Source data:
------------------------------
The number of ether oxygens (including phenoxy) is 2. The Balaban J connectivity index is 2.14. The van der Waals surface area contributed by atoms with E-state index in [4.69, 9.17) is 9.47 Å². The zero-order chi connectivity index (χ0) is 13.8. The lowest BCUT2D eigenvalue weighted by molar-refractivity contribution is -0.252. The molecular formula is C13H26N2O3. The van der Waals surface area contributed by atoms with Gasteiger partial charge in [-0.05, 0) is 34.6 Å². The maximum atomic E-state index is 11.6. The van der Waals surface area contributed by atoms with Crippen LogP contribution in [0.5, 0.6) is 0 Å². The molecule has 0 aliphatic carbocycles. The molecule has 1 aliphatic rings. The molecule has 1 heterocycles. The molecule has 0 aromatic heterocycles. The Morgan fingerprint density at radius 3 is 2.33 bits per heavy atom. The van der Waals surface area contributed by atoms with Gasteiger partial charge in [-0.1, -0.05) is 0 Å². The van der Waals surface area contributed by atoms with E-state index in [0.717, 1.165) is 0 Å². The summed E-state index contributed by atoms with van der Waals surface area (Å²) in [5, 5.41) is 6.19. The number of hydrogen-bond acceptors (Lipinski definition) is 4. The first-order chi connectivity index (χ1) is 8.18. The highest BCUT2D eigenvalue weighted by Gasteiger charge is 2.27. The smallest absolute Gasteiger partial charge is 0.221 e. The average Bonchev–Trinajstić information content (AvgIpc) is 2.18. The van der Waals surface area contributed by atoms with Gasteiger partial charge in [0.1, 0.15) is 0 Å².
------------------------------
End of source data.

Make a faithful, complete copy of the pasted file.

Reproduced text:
The number of ether oxygens (including phenoxy) is 2. The Balaban J connectivity index is 2.14. The van der Waals surface area contributed by atoms with E-state index in [4.69, 9.17) is 9.47 Å². The zero-order chi connectivity index (χ0) is 13.8. The lowest BCUT2D eigenvalue weighted by molar-refractivity contribution is -0.252. The molecular formula is C13H26N2O3. The van der Waals surface area contributed by atoms with Gasteiger partial charge in [-0.05, 0) is 34.6 Å². The maximum atomic E-state index is 11.6. The van der Waals surface area contributed by atoms with Crippen LogP contribution in [0.5, 0.6) is 0 Å². The molecule has 0 aliphatic carbocycles. The molecule has 1 aliphatic rings. The molecule has 1 heterocycles. The molecule has 0 aromatic heterocycles. The Morgan fingerprint density at radius 3 is 2.33 bits per heavy atom. The van der Waals surface area contributed by atoms with Gasteiger partial charge in [-0.1, -0.05) is 0 Å². The van der Waals surface area contributed by atoms with E-state index in [0.717, 1.165) is 0 Å². The summed E-state index contributed by atoms with van der Waals surface area (Å²) in [5, 5.41) is 6.19. The number of hydrogen-bond acceptors (Lipinski definition) is 4. The first-order chi connectivity index (χ1) is 8.18. The highest BCUT2D eigenvalue weighted by Gasteiger charge is 2.27. The smallest absolute Gasteiger partial charge is 0.221 e. The average Bonchev–Trinajstić information content (AvgIpc) is 2.18. The van der Waals surface area contributed by atoms with Gasteiger partial charge in [0.1, 0.15) is 0 Å².